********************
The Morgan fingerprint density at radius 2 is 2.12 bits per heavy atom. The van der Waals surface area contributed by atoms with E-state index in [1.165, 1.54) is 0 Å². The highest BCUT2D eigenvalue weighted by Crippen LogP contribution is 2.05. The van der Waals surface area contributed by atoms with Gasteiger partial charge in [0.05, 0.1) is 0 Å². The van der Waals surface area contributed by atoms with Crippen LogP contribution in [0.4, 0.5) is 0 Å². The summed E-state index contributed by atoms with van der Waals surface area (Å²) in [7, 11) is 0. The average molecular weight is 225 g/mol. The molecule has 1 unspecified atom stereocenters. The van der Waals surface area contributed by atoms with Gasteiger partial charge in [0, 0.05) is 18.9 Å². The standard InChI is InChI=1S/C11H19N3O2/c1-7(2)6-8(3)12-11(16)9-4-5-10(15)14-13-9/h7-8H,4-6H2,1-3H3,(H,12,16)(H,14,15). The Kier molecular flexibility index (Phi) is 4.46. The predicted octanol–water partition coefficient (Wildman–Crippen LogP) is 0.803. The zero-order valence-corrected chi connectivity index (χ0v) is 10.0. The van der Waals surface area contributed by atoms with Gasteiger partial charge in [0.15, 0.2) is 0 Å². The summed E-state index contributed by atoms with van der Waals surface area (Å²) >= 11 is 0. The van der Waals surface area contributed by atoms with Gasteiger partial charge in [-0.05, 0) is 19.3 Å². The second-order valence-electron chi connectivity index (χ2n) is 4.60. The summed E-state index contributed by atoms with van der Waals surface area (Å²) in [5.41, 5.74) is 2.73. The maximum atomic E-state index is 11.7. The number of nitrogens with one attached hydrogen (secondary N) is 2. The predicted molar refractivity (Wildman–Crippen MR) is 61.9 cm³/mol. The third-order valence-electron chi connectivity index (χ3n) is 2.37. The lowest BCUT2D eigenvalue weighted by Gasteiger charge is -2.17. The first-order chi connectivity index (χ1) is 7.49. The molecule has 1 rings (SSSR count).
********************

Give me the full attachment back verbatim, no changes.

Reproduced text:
The Morgan fingerprint density at radius 2 is 2.12 bits per heavy atom. The van der Waals surface area contributed by atoms with E-state index in [1.165, 1.54) is 0 Å². The highest BCUT2D eigenvalue weighted by Crippen LogP contribution is 2.05. The van der Waals surface area contributed by atoms with Gasteiger partial charge in [0.05, 0.1) is 0 Å². The van der Waals surface area contributed by atoms with Crippen LogP contribution in [0.4, 0.5) is 0 Å². The summed E-state index contributed by atoms with van der Waals surface area (Å²) in [7, 11) is 0. The average molecular weight is 225 g/mol. The molecule has 1 unspecified atom stereocenters. The van der Waals surface area contributed by atoms with Gasteiger partial charge in [0, 0.05) is 18.9 Å². The standard InChI is InChI=1S/C11H19N3O2/c1-7(2)6-8(3)12-11(16)9-4-5-10(15)14-13-9/h7-8H,4-6H2,1-3H3,(H,12,16)(H,14,15). The Kier molecular flexibility index (Phi) is 4.46. The predicted octanol–water partition coefficient (Wildman–Crippen LogP) is 0.803. The zero-order valence-corrected chi connectivity index (χ0v) is 10.0. The van der Waals surface area contributed by atoms with Gasteiger partial charge in [0.15, 0.2) is 0 Å². The summed E-state index contributed by atoms with van der Waals surface area (Å²) >= 11 is 0. The van der Waals surface area contributed by atoms with Gasteiger partial charge in [-0.05, 0) is 19.3 Å². The second-order valence-electron chi connectivity index (χ2n) is 4.60. The summed E-state index contributed by atoms with van der Waals surface area (Å²) in [5.41, 5.74) is 2.73. The maximum atomic E-state index is 11.7. The number of nitrogens with one attached hydrogen (secondary N) is 2. The predicted molar refractivity (Wildman–Crippen MR) is 61.9 cm³/mol. The third-order valence-electron chi connectivity index (χ3n) is 2.37. The lowest BCUT2D eigenvalue weighted by Gasteiger charge is -2.17. The first-order chi connectivity index (χ1) is 7.49. The molecule has 1 rings (SSSR count).